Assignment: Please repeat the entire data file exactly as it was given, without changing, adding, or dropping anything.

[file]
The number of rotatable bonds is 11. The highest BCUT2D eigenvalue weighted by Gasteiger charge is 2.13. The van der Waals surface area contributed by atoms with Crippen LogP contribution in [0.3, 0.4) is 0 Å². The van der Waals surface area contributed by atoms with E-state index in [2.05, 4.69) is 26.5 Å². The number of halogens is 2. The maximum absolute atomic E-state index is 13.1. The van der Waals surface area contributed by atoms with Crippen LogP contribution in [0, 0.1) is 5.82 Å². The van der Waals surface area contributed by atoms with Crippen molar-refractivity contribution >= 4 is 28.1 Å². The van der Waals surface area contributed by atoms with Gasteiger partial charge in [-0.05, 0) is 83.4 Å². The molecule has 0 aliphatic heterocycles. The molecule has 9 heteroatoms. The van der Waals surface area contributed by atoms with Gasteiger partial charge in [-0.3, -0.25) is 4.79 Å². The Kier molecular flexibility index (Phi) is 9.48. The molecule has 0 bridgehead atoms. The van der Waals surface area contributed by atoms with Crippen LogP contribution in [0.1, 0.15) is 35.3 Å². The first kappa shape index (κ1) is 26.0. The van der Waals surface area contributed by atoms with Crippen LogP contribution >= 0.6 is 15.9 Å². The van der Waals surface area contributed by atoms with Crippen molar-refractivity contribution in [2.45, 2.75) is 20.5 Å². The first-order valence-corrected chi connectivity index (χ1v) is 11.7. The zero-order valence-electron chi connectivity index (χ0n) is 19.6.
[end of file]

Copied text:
The number of rotatable bonds is 11. The highest BCUT2D eigenvalue weighted by Gasteiger charge is 2.13. The van der Waals surface area contributed by atoms with Crippen LogP contribution in [0.3, 0.4) is 0 Å². The van der Waals surface area contributed by atoms with E-state index in [2.05, 4.69) is 26.5 Å². The number of halogens is 2. The maximum absolute atomic E-state index is 13.1. The van der Waals surface area contributed by atoms with Crippen LogP contribution in [0, 0.1) is 5.82 Å². The van der Waals surface area contributed by atoms with Crippen molar-refractivity contribution >= 4 is 28.1 Å². The van der Waals surface area contributed by atoms with Gasteiger partial charge in [-0.05, 0) is 83.4 Å². The molecule has 0 aliphatic heterocycles. The molecule has 9 heteroatoms. The van der Waals surface area contributed by atoms with Gasteiger partial charge in [-0.3, -0.25) is 4.79 Å². The Kier molecular flexibility index (Phi) is 9.48. The molecule has 0 bridgehead atoms. The van der Waals surface area contributed by atoms with Crippen LogP contribution in [0.1, 0.15) is 35.3 Å². The first kappa shape index (κ1) is 26.0. The van der Waals surface area contributed by atoms with Crippen LogP contribution >= 0.6 is 15.9 Å². The van der Waals surface area contributed by atoms with Crippen molar-refractivity contribution in [2.45, 2.75) is 20.5 Å². The first-order valence-corrected chi connectivity index (χ1v) is 11.7. The zero-order valence-electron chi connectivity index (χ0n) is 19.6.